This has to be the best news ever for anyone using a mobile phone. Since my USB-charger that I brought for this trip was broken in Italy and I now have almost no battery left in my phone, this hits very close to home at the moment. Fortunately I'm going to the Montréal Ericsson office today and I have a Sony Ericsson phone, so I should be able to find a charger somewhere there, I guess. It amazes me, though, that it took the industry so long. Chargers are obviously a unnecessary cost to add to a phone. I think I have at least a dozen Sony Ericsson-chargers lying around in my drawers at home. If they could cut that out from the packaging, distribution and support, they could probably save a lot of money. Not to mention the environment, of course.
I've long held that the handset manufacturers should stop packaging chargers with the phones and have the phone stores hand out chargers for free to anyone that wants it, and anyone who, like me, already have a dozen chargers wouldn't have to waste more resources by consuming another meaningless piece of equipment. This could even be a step further in that direction: only one type of charger which means even less meaningless strain on the environment. Let's also hope, since it's USB, that all data-communication with the device will be done through that plug and we'll not need a special cable for that either.
onsdag sep 05, 2007
By trurl on sep 05, 2007
This is indeed great news for the free world and international standards alike: ISO voted no to OOXML. The matter is not settled yet, but at least it means that the rather unbecoming turns around the vote didn't pay off. It's not that I want to deny Microsoft their standard, but OOXML just isn't very good (6000 pages) and there already is a standard: ISO/IEC 26300 - ODF.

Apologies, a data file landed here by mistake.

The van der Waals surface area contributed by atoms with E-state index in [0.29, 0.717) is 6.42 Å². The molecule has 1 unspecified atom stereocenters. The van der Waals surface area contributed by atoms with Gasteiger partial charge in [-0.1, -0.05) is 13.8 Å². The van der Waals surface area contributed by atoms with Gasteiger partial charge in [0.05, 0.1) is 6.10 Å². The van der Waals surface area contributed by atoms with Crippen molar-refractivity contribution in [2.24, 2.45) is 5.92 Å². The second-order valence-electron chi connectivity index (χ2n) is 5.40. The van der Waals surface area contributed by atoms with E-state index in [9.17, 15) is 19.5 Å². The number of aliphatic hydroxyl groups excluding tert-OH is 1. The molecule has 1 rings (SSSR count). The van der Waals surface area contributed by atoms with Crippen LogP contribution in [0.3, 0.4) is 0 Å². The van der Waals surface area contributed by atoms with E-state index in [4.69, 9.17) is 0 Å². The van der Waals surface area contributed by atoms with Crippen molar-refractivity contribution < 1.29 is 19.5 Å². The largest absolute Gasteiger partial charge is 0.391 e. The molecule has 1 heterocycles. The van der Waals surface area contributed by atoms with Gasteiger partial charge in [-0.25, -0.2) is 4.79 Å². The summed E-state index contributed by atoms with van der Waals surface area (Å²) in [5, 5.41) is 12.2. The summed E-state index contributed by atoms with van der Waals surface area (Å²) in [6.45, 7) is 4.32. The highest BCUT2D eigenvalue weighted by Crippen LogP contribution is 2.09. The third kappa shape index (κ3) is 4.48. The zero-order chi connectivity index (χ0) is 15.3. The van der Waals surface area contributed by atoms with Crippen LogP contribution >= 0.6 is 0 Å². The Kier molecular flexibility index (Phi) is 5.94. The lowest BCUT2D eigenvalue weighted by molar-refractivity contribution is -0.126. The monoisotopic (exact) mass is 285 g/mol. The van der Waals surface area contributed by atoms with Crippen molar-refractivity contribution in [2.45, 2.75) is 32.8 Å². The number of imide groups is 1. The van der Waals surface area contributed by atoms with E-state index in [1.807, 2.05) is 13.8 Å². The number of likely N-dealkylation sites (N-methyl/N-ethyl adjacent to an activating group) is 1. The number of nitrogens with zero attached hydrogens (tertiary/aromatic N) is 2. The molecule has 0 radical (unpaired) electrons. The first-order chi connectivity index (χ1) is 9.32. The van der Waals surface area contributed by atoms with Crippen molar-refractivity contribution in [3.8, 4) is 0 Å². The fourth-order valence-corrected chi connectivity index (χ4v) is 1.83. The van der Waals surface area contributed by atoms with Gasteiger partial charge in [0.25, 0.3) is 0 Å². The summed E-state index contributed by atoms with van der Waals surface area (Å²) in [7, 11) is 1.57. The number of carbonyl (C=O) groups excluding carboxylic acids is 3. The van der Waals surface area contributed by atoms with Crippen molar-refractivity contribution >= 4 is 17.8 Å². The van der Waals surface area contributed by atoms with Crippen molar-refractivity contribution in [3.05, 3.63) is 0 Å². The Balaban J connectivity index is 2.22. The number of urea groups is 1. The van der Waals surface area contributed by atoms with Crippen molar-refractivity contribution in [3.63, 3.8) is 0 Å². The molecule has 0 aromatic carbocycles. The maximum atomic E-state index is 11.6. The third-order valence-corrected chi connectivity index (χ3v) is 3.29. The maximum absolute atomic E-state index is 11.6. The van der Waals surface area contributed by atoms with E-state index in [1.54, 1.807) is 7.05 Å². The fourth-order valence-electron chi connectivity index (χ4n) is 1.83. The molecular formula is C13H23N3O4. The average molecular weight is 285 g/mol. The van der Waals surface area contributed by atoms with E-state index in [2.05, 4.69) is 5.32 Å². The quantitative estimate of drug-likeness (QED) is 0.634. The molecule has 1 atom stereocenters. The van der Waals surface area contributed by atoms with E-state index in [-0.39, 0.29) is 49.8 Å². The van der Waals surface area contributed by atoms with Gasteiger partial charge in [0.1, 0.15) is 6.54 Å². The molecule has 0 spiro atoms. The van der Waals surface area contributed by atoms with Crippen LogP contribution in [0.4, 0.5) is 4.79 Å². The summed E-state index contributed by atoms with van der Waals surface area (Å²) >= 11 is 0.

onsdag maj 16, 2007
By trurl on maj 16, 2007
Last night I commited a requests to java.net to start Project Polyglot. The ball is rolling. The stuff I've been talking about in lectures and talks at different events here in Sweden is finally supposed to get somewhere. I don't know exactly where yet, but I must admit that I'm rather excited about it. I have more than a few ideas, of course, but they are all over the place so far. If accepted, the first phase of the project will be some serious exploration to come up with a decent model for cross-language interaction. Hopefully, I will be able to talk about it at the Javaforum meeting in Gothenburg and at the Bergen Java User Group next week.
onsdag nov 30, 2005
By trurl on nov 30, 2005
Just a quick note to Simon Phipps who was kind enough to visit us and give a really exciting speech at the Stockholm Java User Group, just because I forgot to talk about it yesterday when we talked about the participation age over a Belgian beer: A good sign that computers are becoming faster is that a small group of Finnish enthusiasts can make a full length science fiction movie complete with stunning space battle scenes using no other set than a living room. A good sign that the participation age is here is that Reuter reported that their movie is now, by far, the most watched Finnish film ever.
lördag nov 19, 2005
By trurl on nov 19, 2005
I had a really weird dream yesterday: I dreamt that Kesuke Miyagi tried to convince me that classed based languages is better than prototype based. He didn't tell me straight out, of course, being all old and wise and Karate and all. Instead he showed us a way to jump, a certain way to position your feet when doing a long jump that enabled you, once you've trained for at least 30 years, to jump at least 20 yards. "Just follow this form," he said, "and you'll be able to jump like me." Naturally, when I tried, I jumped ten inches. So I interpreted that as an argument for class based languages.
In my second dream yesterday a cultist tried to convince me that prototype based languages is better than class based. I was in this magical ritual, probably trying to conjure up an old monster of some kind, when I suddenly realized that the form we used, all the things we said and such, was based on a copy and modify pattern, just as in prototype based languages. Naturally my choice fell on prototype based languages.
PS: Want to see a really cool prototype based language? Have a look at Io. It's one of the most curious and beautiful languages I've seen.